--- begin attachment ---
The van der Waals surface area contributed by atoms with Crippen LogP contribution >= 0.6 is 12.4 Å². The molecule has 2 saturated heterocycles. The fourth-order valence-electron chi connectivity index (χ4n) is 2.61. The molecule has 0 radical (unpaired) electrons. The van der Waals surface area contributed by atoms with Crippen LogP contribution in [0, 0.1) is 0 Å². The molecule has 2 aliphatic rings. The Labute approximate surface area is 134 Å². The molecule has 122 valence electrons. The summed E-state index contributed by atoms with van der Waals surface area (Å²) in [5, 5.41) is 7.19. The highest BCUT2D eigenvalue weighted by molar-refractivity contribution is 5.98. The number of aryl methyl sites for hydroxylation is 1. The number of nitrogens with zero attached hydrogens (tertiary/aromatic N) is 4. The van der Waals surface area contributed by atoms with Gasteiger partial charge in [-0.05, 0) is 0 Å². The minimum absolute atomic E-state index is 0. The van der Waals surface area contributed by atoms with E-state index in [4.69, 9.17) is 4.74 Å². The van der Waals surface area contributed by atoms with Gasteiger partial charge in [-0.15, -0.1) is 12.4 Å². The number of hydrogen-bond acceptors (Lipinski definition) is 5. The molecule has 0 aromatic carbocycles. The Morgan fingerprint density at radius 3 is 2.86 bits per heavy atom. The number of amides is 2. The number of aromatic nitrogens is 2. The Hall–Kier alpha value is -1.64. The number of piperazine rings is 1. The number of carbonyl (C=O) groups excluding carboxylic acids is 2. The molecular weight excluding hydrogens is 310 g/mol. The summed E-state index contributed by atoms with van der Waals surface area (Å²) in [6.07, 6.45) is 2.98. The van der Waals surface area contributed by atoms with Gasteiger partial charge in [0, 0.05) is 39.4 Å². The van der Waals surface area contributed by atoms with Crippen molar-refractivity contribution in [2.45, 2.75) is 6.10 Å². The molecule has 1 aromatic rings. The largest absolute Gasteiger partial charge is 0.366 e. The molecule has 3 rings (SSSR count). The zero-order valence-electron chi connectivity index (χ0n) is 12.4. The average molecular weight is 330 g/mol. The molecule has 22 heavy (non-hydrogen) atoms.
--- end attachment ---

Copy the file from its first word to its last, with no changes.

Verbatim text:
The van der Waals surface area contributed by atoms with Crippen LogP contribution >= 0.6 is 12.4 Å². The molecule has 2 saturated heterocycles. The fourth-order valence-electron chi connectivity index (χ4n) is 2.61. The molecule has 0 radical (unpaired) electrons. The van der Waals surface area contributed by atoms with Crippen LogP contribution in [0, 0.1) is 0 Å². The molecule has 2 aliphatic rings. The Labute approximate surface area is 134 Å². The molecule has 122 valence electrons. The summed E-state index contributed by atoms with van der Waals surface area (Å²) in [5, 5.41) is 7.19. The highest BCUT2D eigenvalue weighted by molar-refractivity contribution is 5.98. The number of aryl methyl sites for hydroxylation is 1. The number of nitrogens with zero attached hydrogens (tertiary/aromatic N) is 4. The van der Waals surface area contributed by atoms with Gasteiger partial charge in [-0.05, 0) is 0 Å². The minimum absolute atomic E-state index is 0. The van der Waals surface area contributed by atoms with E-state index in [4.69, 9.17) is 4.74 Å². The van der Waals surface area contributed by atoms with Gasteiger partial charge in [-0.15, -0.1) is 12.4 Å². The number of hydrogen-bond acceptors (Lipinski definition) is 5. The molecule has 0 aromatic carbocycles. The Morgan fingerprint density at radius 3 is 2.86 bits per heavy atom. The number of amides is 2. The number of aromatic nitrogens is 2. The Hall–Kier alpha value is -1.64. The number of piperazine rings is 1. The number of carbonyl (C=O) groups excluding carboxylic acids is 2. The molecular weight excluding hydrogens is 310 g/mol. The summed E-state index contributed by atoms with van der Waals surface area (Å²) in [6.07, 6.45) is 2.98. The van der Waals surface area contributed by atoms with Gasteiger partial charge in [0, 0.05) is 39.4 Å². The van der Waals surface area contributed by atoms with Crippen molar-refractivity contribution in [2.45, 2.75) is 6.10 Å². The molecule has 1 aromatic rings. The largest absolute Gasteiger partial charge is 0.366 e. The molecule has 3 rings (SSSR count). The zero-order valence-electron chi connectivity index (χ0n) is 12.4. The average molecular weight is 330 g/mol. The molecule has 22 heavy (non-hydrogen) atoms.